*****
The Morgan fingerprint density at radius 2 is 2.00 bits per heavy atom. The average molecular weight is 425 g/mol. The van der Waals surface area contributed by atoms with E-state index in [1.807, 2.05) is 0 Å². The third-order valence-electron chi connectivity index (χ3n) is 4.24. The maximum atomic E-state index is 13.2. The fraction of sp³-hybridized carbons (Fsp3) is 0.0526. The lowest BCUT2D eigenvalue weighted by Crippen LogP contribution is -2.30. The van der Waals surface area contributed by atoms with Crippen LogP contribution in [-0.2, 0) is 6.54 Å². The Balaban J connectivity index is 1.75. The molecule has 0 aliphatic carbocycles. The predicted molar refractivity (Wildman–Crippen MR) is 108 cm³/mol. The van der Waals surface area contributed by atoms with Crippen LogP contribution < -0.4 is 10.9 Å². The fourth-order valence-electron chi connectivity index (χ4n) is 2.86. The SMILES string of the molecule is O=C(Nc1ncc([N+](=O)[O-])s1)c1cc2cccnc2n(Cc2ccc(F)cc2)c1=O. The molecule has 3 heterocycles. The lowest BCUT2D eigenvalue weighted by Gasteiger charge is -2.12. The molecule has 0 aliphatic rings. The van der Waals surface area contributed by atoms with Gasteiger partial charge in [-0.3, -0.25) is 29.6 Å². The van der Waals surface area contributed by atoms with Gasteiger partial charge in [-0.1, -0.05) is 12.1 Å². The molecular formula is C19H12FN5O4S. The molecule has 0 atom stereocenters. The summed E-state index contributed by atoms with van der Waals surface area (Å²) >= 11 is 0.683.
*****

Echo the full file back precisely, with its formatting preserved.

The Morgan fingerprint density at radius 2 is 2.00 bits per heavy atom. The average molecular weight is 425 g/mol. The van der Waals surface area contributed by atoms with E-state index in [1.807, 2.05) is 0 Å². The third-order valence-electron chi connectivity index (χ3n) is 4.24. The maximum atomic E-state index is 13.2. The fraction of sp³-hybridized carbons (Fsp3) is 0.0526. The lowest BCUT2D eigenvalue weighted by Crippen LogP contribution is -2.30. The van der Waals surface area contributed by atoms with Crippen LogP contribution in [-0.2, 0) is 6.54 Å². The Balaban J connectivity index is 1.75. The molecule has 0 aliphatic carbocycles. The predicted molar refractivity (Wildman–Crippen MR) is 108 cm³/mol. The van der Waals surface area contributed by atoms with Crippen LogP contribution < -0.4 is 10.9 Å². The fourth-order valence-electron chi connectivity index (χ4n) is 2.86. The SMILES string of the molecule is O=C(Nc1ncc([N+](=O)[O-])s1)c1cc2cccnc2n(Cc2ccc(F)cc2)c1=O. The molecule has 3 heterocycles. The lowest BCUT2D eigenvalue weighted by Gasteiger charge is -2.12. The molecule has 0 aliphatic rings. The van der Waals surface area contributed by atoms with Gasteiger partial charge in [-0.3, -0.25) is 29.6 Å². The van der Waals surface area contributed by atoms with Gasteiger partial charge in [-0.1, -0.05) is 12.1 Å². The molecular formula is C19H12FN5O4S. The molecule has 0 atom stereocenters. The summed E-state index contributed by atoms with van der Waals surface area (Å²) >= 11 is 0.683.